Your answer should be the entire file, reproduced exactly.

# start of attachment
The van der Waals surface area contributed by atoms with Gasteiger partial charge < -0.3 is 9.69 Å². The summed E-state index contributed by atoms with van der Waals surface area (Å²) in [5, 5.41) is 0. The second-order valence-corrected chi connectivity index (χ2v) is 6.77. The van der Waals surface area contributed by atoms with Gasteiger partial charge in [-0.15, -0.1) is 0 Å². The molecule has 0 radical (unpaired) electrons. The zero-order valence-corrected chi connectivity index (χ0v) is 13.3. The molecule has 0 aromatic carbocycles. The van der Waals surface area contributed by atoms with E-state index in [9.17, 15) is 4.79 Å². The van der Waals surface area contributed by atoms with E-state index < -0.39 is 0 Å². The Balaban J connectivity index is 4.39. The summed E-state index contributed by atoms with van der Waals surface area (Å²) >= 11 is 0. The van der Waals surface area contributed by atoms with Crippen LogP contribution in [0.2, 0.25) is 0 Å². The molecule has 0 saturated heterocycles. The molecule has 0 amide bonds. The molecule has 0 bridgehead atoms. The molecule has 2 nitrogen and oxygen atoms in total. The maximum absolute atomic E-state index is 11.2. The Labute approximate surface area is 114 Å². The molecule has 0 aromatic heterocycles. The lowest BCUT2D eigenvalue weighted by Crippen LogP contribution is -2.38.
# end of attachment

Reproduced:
The van der Waals surface area contributed by atoms with Gasteiger partial charge < -0.3 is 9.69 Å². The summed E-state index contributed by atoms with van der Waals surface area (Å²) in [5, 5.41) is 0. The second-order valence-corrected chi connectivity index (χ2v) is 6.77. The van der Waals surface area contributed by atoms with Gasteiger partial charge in [-0.15, -0.1) is 0 Å². The molecule has 0 radical (unpaired) electrons. The zero-order valence-corrected chi connectivity index (χ0v) is 13.3. The molecule has 0 aromatic carbocycles. The van der Waals surface area contributed by atoms with E-state index in [9.17, 15) is 4.79 Å². The van der Waals surface area contributed by atoms with E-state index < -0.39 is 0 Å². The Balaban J connectivity index is 4.39. The summed E-state index contributed by atoms with van der Waals surface area (Å²) >= 11 is 0. The van der Waals surface area contributed by atoms with Crippen LogP contribution in [0.2, 0.25) is 0 Å². The molecule has 0 saturated heterocycles. The molecule has 0 amide bonds. The molecule has 0 bridgehead atoms. The molecule has 2 nitrogen and oxygen atoms in total. The maximum absolute atomic E-state index is 11.2. The Labute approximate surface area is 114 Å². The molecule has 0 aromatic heterocycles. The lowest BCUT2D eigenvalue weighted by Crippen LogP contribution is -2.38.